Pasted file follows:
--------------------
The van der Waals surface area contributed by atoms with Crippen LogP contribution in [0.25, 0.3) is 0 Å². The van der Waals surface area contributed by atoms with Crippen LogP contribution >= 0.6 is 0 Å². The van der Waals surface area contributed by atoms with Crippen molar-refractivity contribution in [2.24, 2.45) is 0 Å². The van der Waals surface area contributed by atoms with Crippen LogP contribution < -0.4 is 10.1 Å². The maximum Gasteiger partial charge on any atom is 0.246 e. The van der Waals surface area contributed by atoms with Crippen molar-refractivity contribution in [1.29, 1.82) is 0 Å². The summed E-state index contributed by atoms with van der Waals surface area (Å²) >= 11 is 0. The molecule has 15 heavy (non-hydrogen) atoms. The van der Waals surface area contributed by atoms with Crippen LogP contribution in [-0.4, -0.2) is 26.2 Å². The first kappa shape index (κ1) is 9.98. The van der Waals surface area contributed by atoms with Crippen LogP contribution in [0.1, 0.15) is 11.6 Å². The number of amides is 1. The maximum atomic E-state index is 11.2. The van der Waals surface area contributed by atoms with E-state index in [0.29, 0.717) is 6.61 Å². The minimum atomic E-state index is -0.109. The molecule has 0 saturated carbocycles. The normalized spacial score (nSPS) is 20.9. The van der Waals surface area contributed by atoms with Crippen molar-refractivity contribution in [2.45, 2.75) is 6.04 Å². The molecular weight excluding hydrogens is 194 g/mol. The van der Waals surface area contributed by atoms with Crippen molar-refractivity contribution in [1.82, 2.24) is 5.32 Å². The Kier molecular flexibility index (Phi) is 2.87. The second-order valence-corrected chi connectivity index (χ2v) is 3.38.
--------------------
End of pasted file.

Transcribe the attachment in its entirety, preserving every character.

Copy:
The van der Waals surface area contributed by atoms with Crippen LogP contribution in [0.25, 0.3) is 0 Å². The van der Waals surface area contributed by atoms with Crippen LogP contribution >= 0.6 is 0 Å². The van der Waals surface area contributed by atoms with Crippen molar-refractivity contribution in [2.24, 2.45) is 0 Å². The van der Waals surface area contributed by atoms with Crippen LogP contribution < -0.4 is 10.1 Å². The maximum Gasteiger partial charge on any atom is 0.246 e. The van der Waals surface area contributed by atoms with Crippen molar-refractivity contribution in [1.29, 1.82) is 0 Å². The summed E-state index contributed by atoms with van der Waals surface area (Å²) >= 11 is 0. The molecule has 15 heavy (non-hydrogen) atoms. The van der Waals surface area contributed by atoms with Crippen LogP contribution in [-0.4, -0.2) is 26.2 Å². The first kappa shape index (κ1) is 9.98. The van der Waals surface area contributed by atoms with Crippen LogP contribution in [0.1, 0.15) is 11.6 Å². The number of amides is 1. The maximum atomic E-state index is 11.2. The van der Waals surface area contributed by atoms with E-state index in [0.29, 0.717) is 6.61 Å². The minimum atomic E-state index is -0.109. The molecule has 0 saturated carbocycles. The normalized spacial score (nSPS) is 20.9. The van der Waals surface area contributed by atoms with Crippen molar-refractivity contribution in [2.45, 2.75) is 6.04 Å². The molecular weight excluding hydrogens is 194 g/mol. The van der Waals surface area contributed by atoms with Crippen molar-refractivity contribution in [1.82, 2.24) is 5.32 Å². The Kier molecular flexibility index (Phi) is 2.87. The second-order valence-corrected chi connectivity index (χ2v) is 3.38.